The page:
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Blank verse is a term used to refer to a frequently used English verse form, namely, unrhymed iambic pentameter. It should not be confused with free verse, which is a term used to refer to poems that do not follow a fixed metrical pattern. An example of blank verse is:
By this still hearth, among these barren crags
Match'd with an aged wife, I mete and dole
Unequal laws unto a savage race ,
That hoard, and sleep, and feed, and know not me.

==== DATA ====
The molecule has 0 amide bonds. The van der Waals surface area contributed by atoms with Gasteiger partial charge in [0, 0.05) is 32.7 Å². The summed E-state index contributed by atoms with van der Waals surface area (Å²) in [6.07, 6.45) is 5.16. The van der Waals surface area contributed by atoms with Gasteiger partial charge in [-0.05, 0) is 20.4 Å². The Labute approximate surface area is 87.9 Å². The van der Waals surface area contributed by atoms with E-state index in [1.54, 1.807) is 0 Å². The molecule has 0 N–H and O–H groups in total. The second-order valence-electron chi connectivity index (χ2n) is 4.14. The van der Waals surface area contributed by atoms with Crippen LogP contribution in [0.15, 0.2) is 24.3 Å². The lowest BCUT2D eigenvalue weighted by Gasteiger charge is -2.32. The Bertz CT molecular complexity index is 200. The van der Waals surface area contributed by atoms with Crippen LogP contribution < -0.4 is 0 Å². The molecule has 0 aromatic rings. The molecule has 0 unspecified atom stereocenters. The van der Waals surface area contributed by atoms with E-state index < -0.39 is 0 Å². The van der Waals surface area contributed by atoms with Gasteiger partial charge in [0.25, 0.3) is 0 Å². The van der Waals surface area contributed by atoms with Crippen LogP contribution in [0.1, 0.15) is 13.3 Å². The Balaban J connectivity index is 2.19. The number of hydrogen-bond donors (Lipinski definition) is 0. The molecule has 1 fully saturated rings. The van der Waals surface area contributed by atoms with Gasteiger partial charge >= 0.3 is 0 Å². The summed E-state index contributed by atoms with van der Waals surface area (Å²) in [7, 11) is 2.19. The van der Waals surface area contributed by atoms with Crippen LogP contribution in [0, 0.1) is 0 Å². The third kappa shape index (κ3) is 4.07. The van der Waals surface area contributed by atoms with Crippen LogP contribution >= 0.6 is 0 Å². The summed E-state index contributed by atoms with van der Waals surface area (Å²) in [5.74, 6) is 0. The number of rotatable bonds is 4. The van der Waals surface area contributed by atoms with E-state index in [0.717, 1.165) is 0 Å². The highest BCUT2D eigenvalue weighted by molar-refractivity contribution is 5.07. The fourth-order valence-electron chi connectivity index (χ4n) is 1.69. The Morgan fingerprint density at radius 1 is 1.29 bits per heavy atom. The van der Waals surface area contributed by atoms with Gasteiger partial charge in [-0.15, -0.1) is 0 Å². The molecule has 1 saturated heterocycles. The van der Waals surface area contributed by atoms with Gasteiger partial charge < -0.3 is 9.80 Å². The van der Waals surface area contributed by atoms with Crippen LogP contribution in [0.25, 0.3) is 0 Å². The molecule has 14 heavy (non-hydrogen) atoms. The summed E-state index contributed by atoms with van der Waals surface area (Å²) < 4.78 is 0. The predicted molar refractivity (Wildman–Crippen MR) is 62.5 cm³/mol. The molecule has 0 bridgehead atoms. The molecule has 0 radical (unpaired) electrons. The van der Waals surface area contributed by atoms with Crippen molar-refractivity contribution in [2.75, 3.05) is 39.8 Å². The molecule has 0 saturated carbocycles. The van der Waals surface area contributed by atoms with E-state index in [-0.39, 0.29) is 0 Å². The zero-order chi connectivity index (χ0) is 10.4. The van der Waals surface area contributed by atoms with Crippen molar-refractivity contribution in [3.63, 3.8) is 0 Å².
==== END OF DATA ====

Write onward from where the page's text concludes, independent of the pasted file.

English meter is based on a combination of the older Anglo-Saxon system of strong stress meter, in which lines had a fixed number of stresses and a variable number of unstressed syllables with the French system of syllabic verse that became influential after the Norman conquest. Thus most English meter pays attention to both stressed and unstressed syllables. A blank verse line takes as a basic patter the iamb, an unstressed followed by a stressed syllable, and repeats this pattern five times in a line, with occasional variations.
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